1
Text Only
Local News
  • MAIN ART_FIELD DAY.tif Great day for a field day

    April 17, 2014 1 Photo

  • logo-special-olympics-1.jpg Special Olympics postponed

    April 17, 2014 1 Photo

  • voter scam.tif Don’t return that voter card – it’s a scam

    With the deadline to register looming, scammers are seeking to take advantage of voters looking to beat the April 21 cutoff.
    A local woman called The Gazette office Thursday afternoon to report she received a card in the mail that appeared to be from the office of Georgia Secretary of State Brian Kemp. The card informed her that her voter registration had expired and she needed to fill out the requested information and return the card, or she would be ineligible to vote in the upcoming election. The card asked for her Social Security number, driver's license number and other personal information.

    April 17, 2014 1 Photo

  • LINQ.tif TRMC announces first use of miniature cardiac monitor 

    Tift Regional Medical Center announced Thursday that it is one of the first hospitals in Georgia to implant the Medtronic Reveal LINQ Insertable Cardiac Monitor System in a patient, the smallest implantable cardiac monitoring device available.

    April 17, 2014 1 Photo

  • chris beckham.jpg Beckham named to Bar advisory council

    Tifton-Tift County Chamber of Commerce Communications Director Chris Beckham has been appointed to serve on the Citizens Advisory Council of the State Bar of Georgia. Nominated by Tifton Judicial Circuit Juvenile Court Judge Render Heard, Beckham is one of 17 Georgia community leaders from outside the legal profession who were appointed to the council for 2014.

    April 17, 2014 1 Photo

  • summer camp.tif Museum to offer summer camps for kids

    Children from four to 11 years old can explore southern Georgia’s rich history and natural resources through hands-on activities, games, and crafts this summer at the Georgia Museum of Agriculture and Historic Village at Abraham Baldwin Agricultural College.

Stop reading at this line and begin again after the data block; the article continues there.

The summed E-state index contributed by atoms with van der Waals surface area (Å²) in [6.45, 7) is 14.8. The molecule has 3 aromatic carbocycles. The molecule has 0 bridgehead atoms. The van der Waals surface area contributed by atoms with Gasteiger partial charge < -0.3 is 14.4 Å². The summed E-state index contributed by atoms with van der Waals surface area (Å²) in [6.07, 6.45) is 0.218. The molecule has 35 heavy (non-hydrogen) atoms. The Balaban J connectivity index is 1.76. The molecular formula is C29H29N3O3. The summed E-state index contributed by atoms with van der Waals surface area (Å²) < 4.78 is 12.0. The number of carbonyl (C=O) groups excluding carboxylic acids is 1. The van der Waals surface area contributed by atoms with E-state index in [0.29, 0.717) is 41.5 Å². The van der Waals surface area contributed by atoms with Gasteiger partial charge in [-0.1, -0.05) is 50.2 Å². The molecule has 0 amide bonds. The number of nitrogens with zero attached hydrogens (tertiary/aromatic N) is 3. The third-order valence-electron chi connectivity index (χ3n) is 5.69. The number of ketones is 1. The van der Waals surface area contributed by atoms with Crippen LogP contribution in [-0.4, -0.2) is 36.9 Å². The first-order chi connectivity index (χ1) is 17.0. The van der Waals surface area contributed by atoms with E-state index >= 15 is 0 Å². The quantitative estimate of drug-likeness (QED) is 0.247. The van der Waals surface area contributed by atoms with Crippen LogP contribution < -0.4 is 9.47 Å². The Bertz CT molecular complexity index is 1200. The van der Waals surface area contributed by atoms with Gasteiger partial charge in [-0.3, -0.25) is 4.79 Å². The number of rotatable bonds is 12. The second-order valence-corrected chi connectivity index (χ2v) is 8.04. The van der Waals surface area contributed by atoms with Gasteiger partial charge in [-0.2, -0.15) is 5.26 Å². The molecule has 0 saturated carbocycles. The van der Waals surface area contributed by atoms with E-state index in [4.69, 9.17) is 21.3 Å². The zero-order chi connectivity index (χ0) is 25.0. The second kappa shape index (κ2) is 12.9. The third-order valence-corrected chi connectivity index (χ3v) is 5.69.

April 16, 2014 1 Photo

  • Special Olympics Friday

    The community is invited to join in the "Olympic spirit" Friday morning to cheer on this year's local athletes of the Tift County Special Olympics. This annual event is scheduled to take place from 9 a.m. to 1 p.m. at the Eighth Street Middle School track. However, in case of inclement weather, the rain date is May 2.

    April 16, 2014

  • Benefit cookout to be held in Omega

    South Georgia Banking Company's Omega branch is hosting a cookout fundraiser during lunch Friday to benefit Tift County's Relay for Life.
    Jane Justice, assistant vice president, said lunch will be available for purchase from 11 a.m. to 2 p.m. at the bank, located at 5515 Alabama Ave. in Omega. The price will be $5 for a hamburger and chips or two hot dogs and chips, $1 for a canned drink and $1 for homemade goodies for dessert.

    April 16, 2014

  • Hulsey.tif Accident claims life, driver arrested

    A motor vehicle accident involving a pedestrian early Friday morning resulted in a local man's death.
    According to a motor vehicle accident report filed at the Tifton Police Department, shortly after 8 a.m., a female witness said she was eastbound in the right lane on U.S. Highway 82 behind a white 2008 Chevrolet Silverado, which was being driven by 26-year-old Riley Jake Hulsey of Alapaha, when they stopped for a red light at U.S. Highway 41 (South Main Street).

    April 16, 2014 1 Photo

  • TTG_1830.tif Having some ‘egg-celent’ fun

    April 16, 2014 4 Photos

AP Video
House Ads
Hyperlocal Search
Premier Guide
Find a business

Walking Fingers
Maps, Menus, Store hours, Coupons, and more...
Premier Guide
Seasonal Content
Business Marquee
Weather Radar
Video
SW Ga. Sacred Harp group at Folklife Festival in Tifton
Balloons released in Fitzgerald honoring fallen balloonist
Riding the Steam Train at Ga. Museum of Agriculture
Poll

Do you plan to watch any of the Republican National Convention?

Yes
No
     View Results
Poll

Are you better off now than you were four years ago?

No
Yes
     View Results
Poll

Do you plan to watch any of the Republican National Convention?

Yes
No
     View Results
Poll

Do you plan to watch any of the Republican National Convention?

Yes
No
     View Results
Poll

Are you better off now than you were four years ago?

No
Yes
     View Results
Poll

Are you better off now than you were four years ago?

No
Yes
     View Results